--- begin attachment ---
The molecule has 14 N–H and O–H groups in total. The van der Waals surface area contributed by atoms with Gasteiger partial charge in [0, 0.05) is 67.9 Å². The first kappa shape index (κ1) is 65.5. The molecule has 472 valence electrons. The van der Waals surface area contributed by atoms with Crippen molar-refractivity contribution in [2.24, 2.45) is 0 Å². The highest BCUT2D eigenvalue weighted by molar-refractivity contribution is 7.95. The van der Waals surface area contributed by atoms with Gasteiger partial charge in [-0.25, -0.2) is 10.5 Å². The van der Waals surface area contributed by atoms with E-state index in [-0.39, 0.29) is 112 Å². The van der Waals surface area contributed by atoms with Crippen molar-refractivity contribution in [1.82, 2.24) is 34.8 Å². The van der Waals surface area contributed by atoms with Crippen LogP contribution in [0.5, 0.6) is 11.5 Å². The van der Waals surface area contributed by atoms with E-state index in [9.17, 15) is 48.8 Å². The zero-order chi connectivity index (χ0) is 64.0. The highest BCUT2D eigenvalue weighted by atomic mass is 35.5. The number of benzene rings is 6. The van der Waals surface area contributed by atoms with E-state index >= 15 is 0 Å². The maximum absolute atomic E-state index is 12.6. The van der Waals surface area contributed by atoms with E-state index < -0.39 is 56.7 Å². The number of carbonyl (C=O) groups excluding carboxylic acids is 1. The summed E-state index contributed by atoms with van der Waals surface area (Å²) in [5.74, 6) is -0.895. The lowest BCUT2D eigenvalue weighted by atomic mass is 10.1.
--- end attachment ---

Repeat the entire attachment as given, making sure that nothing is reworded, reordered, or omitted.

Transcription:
The molecule has 14 N–H and O–H groups in total. The van der Waals surface area contributed by atoms with Gasteiger partial charge in [0, 0.05) is 67.9 Å². The first kappa shape index (κ1) is 65.5. The molecule has 472 valence electrons. The van der Waals surface area contributed by atoms with Crippen molar-refractivity contribution in [2.24, 2.45) is 0 Å². The highest BCUT2D eigenvalue weighted by molar-refractivity contribution is 7.95. The van der Waals surface area contributed by atoms with Gasteiger partial charge in [-0.25, -0.2) is 10.5 Å². The van der Waals surface area contributed by atoms with E-state index in [-0.39, 0.29) is 112 Å². The van der Waals surface area contributed by atoms with Crippen molar-refractivity contribution in [1.82, 2.24) is 34.8 Å². The van der Waals surface area contributed by atoms with Crippen LogP contribution in [0.5, 0.6) is 11.5 Å². The van der Waals surface area contributed by atoms with E-state index in [9.17, 15) is 48.8 Å². The zero-order chi connectivity index (χ0) is 64.0. The highest BCUT2D eigenvalue weighted by atomic mass is 35.5. The number of benzene rings is 6. The van der Waals surface area contributed by atoms with E-state index >= 15 is 0 Å². The maximum absolute atomic E-state index is 12.6. The van der Waals surface area contributed by atoms with E-state index < -0.39 is 56.7 Å². The number of carbonyl (C=O) groups excluding carboxylic acids is 1. The summed E-state index contributed by atoms with van der Waals surface area (Å²) in [5.74, 6) is -0.895. The lowest BCUT2D eigenvalue weighted by atomic mass is 10.1.